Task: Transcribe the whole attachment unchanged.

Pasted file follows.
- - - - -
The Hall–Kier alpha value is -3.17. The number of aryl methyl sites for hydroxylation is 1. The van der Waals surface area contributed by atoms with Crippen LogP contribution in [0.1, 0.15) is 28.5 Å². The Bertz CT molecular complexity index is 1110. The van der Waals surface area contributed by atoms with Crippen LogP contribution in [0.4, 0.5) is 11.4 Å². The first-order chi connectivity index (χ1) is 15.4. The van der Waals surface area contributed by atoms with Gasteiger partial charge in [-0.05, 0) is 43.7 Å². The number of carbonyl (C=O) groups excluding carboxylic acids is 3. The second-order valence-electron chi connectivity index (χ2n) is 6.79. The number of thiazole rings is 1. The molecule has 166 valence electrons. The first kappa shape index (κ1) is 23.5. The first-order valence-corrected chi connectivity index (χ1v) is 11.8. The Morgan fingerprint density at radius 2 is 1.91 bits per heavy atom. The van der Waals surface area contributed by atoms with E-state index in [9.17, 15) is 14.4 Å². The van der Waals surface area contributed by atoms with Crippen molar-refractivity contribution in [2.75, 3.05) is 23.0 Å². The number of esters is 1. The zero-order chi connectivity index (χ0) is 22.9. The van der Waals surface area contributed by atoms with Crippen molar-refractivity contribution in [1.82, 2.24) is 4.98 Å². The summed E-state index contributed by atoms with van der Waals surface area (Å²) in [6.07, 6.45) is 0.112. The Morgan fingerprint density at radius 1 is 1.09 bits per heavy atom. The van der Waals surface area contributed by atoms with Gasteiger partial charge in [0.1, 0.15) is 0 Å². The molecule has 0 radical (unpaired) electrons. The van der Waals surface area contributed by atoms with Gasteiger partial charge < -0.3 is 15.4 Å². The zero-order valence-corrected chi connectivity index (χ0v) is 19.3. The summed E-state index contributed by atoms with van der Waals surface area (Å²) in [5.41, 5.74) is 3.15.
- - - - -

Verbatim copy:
The Hall–Kier alpha value is -3.17. The number of aryl methyl sites for hydroxylation is 1. The van der Waals surface area contributed by atoms with Crippen LogP contribution in [0.1, 0.15) is 28.5 Å². The Bertz CT molecular complexity index is 1110. The van der Waals surface area contributed by atoms with Crippen LogP contribution in [0.4, 0.5) is 11.4 Å². The first-order chi connectivity index (χ1) is 15.4. The van der Waals surface area contributed by atoms with Gasteiger partial charge in [-0.05, 0) is 43.7 Å². The number of carbonyl (C=O) groups excluding carboxylic acids is 3. The second-order valence-electron chi connectivity index (χ2n) is 6.79. The number of thiazole rings is 1. The molecule has 166 valence electrons. The first kappa shape index (κ1) is 23.5. The first-order valence-corrected chi connectivity index (χ1v) is 11.8. The Morgan fingerprint density at radius 2 is 1.91 bits per heavy atom. The van der Waals surface area contributed by atoms with E-state index in [9.17, 15) is 14.4 Å². The van der Waals surface area contributed by atoms with Crippen molar-refractivity contribution in [2.75, 3.05) is 23.0 Å². The number of esters is 1. The zero-order chi connectivity index (χ0) is 22.9. The van der Waals surface area contributed by atoms with Crippen molar-refractivity contribution in [1.82, 2.24) is 4.98 Å². The summed E-state index contributed by atoms with van der Waals surface area (Å²) in [6.07, 6.45) is 0.112. The Morgan fingerprint density at radius 1 is 1.09 bits per heavy atom. The van der Waals surface area contributed by atoms with Gasteiger partial charge in [0.1, 0.15) is 0 Å². The molecule has 0 radical (unpaired) electrons. The van der Waals surface area contributed by atoms with Gasteiger partial charge < -0.3 is 15.4 Å². The zero-order valence-corrected chi connectivity index (χ0v) is 19.3. The summed E-state index contributed by atoms with van der Waals surface area (Å²) in [5.41, 5.74) is 3.15.